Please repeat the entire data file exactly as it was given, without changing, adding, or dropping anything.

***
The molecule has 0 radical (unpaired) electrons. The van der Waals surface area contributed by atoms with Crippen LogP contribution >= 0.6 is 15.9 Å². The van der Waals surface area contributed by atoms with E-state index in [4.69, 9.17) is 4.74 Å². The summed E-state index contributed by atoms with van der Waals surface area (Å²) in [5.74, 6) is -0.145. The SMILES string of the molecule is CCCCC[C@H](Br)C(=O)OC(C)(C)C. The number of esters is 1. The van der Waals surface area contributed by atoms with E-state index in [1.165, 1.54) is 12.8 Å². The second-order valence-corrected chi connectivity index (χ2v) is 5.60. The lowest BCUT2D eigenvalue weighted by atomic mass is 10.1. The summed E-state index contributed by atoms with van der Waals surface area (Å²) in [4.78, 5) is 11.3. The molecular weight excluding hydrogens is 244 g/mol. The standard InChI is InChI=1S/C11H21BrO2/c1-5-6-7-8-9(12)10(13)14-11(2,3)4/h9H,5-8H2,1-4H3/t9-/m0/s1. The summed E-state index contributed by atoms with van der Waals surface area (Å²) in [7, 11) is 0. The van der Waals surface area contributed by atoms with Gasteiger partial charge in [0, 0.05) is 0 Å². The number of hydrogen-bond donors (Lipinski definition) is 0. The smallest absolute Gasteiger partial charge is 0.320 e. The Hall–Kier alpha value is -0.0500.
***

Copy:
The molecule has 0 radical (unpaired) electrons. The van der Waals surface area contributed by atoms with Crippen LogP contribution >= 0.6 is 15.9 Å². The van der Waals surface area contributed by atoms with E-state index in [4.69, 9.17) is 4.74 Å². The summed E-state index contributed by atoms with van der Waals surface area (Å²) in [5.74, 6) is -0.145. The SMILES string of the molecule is CCCCC[C@H](Br)C(=O)OC(C)(C)C. The number of esters is 1. The van der Waals surface area contributed by atoms with E-state index in [1.165, 1.54) is 12.8 Å². The second-order valence-corrected chi connectivity index (χ2v) is 5.60. The lowest BCUT2D eigenvalue weighted by atomic mass is 10.1. The summed E-state index contributed by atoms with van der Waals surface area (Å²) in [4.78, 5) is 11.3. The molecular weight excluding hydrogens is 244 g/mol. The standard InChI is InChI=1S/C11H21BrO2/c1-5-6-7-8-9(12)10(13)14-11(2,3)4/h9H,5-8H2,1-4H3/t9-/m0/s1. The summed E-state index contributed by atoms with van der Waals surface area (Å²) in [7, 11) is 0. The van der Waals surface area contributed by atoms with Gasteiger partial charge in [0, 0.05) is 0 Å². The number of hydrogen-bond donors (Lipinski definition) is 0. The smallest absolute Gasteiger partial charge is 0.320 e. The Hall–Kier alpha value is -0.0500.